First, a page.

But yeah, the Big Finish series is a hugely intimidating nightmare from a beginner’s perspective. I’m going to do the Eighth Doctor ones first when I start – the monthlies, followed by his separate series – which seems like a fairly focused way to go. But after that, there are currently over 200 monthly series stories, not to mention Unbound, Companion Chronicles, Lost Stories, First, Third, Fourth, War, Ninth and Tenth Doctor series, Early Adventures…
    After all that, who the hell also has the time for Bernice Summerfield, UNIT, Gallifrey, Jago & Litefoot, Counter-Measures, New Earth, Torchwood, River Song, Captain Jack, Churchill, Iris Wildthyme, War Master, Graceless, Charlotte Pollard, Jenny, Dalek Empire, Cyberman, Sarah Jane…

    & I’ve also got the three BBC Fourth Doctor series on the list, plus the huge load of exclusive BBC audiobooks. I count 858 standalone Whoniverse audio releases currently. Even at one a day, with the current rate of expansion, it’d take over three years to go through them all, and obviously one a day isn’t something anybody could afford…


    Plastic Percy

    I’d say the Eighth Doctor Adventures with Lucie Miller are probably the most user friendly ones to get into. There’s not much to connect it with previous ranges and it does form an era of its own.

    I agree though that it can be rather intimidating, personally I only stick to two spin-off series – Gallifrey and UNIT.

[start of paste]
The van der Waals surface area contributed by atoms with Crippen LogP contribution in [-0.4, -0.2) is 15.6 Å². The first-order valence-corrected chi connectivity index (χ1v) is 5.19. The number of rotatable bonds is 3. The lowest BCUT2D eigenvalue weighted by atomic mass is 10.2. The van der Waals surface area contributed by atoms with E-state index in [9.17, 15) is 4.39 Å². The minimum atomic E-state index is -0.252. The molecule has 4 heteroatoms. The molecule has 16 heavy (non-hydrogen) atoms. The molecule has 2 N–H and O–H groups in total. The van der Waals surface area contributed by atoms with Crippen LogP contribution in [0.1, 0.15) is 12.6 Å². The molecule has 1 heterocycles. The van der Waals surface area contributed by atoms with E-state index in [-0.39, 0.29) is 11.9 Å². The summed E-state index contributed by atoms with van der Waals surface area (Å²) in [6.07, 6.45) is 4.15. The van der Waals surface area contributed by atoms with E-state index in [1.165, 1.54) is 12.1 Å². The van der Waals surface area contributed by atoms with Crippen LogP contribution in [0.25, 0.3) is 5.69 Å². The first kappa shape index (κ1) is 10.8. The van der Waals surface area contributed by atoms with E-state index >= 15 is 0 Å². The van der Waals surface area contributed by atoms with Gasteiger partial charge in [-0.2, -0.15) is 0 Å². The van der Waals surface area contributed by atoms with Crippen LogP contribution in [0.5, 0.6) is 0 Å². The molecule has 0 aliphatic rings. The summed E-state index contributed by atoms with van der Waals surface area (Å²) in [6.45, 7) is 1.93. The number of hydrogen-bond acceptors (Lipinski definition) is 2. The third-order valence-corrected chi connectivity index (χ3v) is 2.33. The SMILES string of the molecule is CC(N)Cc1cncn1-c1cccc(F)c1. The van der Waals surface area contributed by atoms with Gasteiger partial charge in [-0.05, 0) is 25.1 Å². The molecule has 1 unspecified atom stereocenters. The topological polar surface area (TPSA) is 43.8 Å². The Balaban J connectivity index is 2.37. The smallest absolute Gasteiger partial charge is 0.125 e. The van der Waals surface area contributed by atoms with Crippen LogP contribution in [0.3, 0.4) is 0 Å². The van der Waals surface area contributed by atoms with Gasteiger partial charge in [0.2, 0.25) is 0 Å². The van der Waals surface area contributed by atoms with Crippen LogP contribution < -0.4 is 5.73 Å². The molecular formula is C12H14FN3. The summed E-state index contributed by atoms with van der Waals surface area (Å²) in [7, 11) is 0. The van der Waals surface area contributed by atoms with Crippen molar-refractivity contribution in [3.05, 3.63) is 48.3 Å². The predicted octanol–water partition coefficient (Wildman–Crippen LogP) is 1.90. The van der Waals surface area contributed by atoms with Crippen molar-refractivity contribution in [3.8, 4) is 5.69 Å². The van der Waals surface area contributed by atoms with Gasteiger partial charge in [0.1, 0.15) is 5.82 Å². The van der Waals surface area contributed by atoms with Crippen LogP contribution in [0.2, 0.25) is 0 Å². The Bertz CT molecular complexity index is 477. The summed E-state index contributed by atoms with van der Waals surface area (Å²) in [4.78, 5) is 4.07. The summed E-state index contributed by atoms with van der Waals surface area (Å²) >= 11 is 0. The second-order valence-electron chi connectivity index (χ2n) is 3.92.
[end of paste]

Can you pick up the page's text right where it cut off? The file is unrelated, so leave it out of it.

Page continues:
I decided a long time ago that I wasn’t going to even start on the Big Finish stuff, because new stuff every month would kill me. However, when there are sales, I do buy what I can. What with the freebies over the years, I’ve probably got about 20 or so of the main range, though I did buy the whole of the anniversary Destiny of the Doctor series, and I’ve bought both Tenth Doctor series, too.



    The spin-off range everybody should buy is Jago and Litefoot.



    I second that.


    By Jove its holmes

    Getting back to DWM, as i said, Installing Hearn is the BBC’s version of Sir Humphrey shifting things to a toothless “inquiry” under Lord Williams. Hearn will do what he’s been put there to do.




    First post-Watchergate issue is out today. His column has been quietly replaced with an appallingly shitty feature where each month we have a different blog from a different incredibly minor guest character recounting their adventure.

    Oddly there’s no mention of the hidden message – I’d have thought they’d have to put an apology in once it reached the general public.



    > BBC ‘eyeing bid for Dave owner UKTV *link*

    If they are going to say that Red Dwarf is a Dave series, they should at least use a publicity shot from the Dave era please.


    Ben Saunders

    The version of the article I saw on Twitter used a publicity still from X.

    I don’t really understand what this means – I thought the BBC owned Dave already. If it means more money for Dwarf, and I have no idea if it does or not, then yay.


    International Debris

    Well, as it says in the article, the BBC currently own 50% of it, and are looking to buy the other 50%.



    So are the BBC interested in the type of audiences Dave used to attract?